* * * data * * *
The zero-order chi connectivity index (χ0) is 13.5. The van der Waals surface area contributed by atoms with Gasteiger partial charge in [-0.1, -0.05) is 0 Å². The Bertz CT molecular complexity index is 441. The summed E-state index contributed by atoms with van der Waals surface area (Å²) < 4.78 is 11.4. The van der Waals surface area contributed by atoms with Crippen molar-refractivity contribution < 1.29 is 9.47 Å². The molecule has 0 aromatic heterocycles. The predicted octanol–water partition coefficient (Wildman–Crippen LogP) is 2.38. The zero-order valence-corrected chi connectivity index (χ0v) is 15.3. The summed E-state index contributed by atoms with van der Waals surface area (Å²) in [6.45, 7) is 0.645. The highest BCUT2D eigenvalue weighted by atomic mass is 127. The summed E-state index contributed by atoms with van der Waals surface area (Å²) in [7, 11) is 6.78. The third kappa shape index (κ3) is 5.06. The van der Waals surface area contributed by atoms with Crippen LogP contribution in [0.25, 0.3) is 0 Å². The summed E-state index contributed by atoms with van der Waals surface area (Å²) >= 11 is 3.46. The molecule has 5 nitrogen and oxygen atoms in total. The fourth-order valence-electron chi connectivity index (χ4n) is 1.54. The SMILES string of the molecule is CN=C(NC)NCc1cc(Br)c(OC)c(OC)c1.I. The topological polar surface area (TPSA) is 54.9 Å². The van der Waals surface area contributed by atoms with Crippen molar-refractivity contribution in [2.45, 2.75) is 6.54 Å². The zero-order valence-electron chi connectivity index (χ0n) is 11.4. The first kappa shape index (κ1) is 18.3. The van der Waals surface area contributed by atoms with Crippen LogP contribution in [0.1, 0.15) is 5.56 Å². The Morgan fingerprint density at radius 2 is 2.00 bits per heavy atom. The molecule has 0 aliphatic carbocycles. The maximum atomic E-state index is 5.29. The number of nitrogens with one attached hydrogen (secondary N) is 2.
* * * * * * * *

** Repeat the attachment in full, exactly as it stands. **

The zero-order chi connectivity index (χ0) is 13.5. The van der Waals surface area contributed by atoms with Gasteiger partial charge in [-0.1, -0.05) is 0 Å². The Bertz CT molecular complexity index is 441. The summed E-state index contributed by atoms with van der Waals surface area (Å²) < 4.78 is 11.4. The van der Waals surface area contributed by atoms with Crippen molar-refractivity contribution < 1.29 is 9.47 Å². The molecule has 0 aromatic heterocycles. The predicted octanol–water partition coefficient (Wildman–Crippen LogP) is 2.38. The zero-order valence-corrected chi connectivity index (χ0v) is 15.3. The summed E-state index contributed by atoms with van der Waals surface area (Å²) in [6.45, 7) is 0.645. The highest BCUT2D eigenvalue weighted by atomic mass is 127. The summed E-state index contributed by atoms with van der Waals surface area (Å²) in [7, 11) is 6.78. The third kappa shape index (κ3) is 5.06. The van der Waals surface area contributed by atoms with Crippen LogP contribution in [0.25, 0.3) is 0 Å². The summed E-state index contributed by atoms with van der Waals surface area (Å²) >= 11 is 3.46. The molecule has 5 nitrogen and oxygen atoms in total. The fourth-order valence-electron chi connectivity index (χ4n) is 1.54. The SMILES string of the molecule is CN=C(NC)NCc1cc(Br)c(OC)c(OC)c1.I. The topological polar surface area (TPSA) is 54.9 Å². The van der Waals surface area contributed by atoms with Crippen molar-refractivity contribution in [2.45, 2.75) is 6.54 Å². The zero-order valence-electron chi connectivity index (χ0n) is 11.4. The first kappa shape index (κ1) is 18.3. The van der Waals surface area contributed by atoms with Crippen LogP contribution in [0.1, 0.15) is 5.56 Å². The Morgan fingerprint density at radius 2 is 2.00 bits per heavy atom. The molecule has 0 aliphatic carbocycles. The maximum atomic E-state index is 5.29. The number of nitrogens with one attached hydrogen (secondary N) is 2.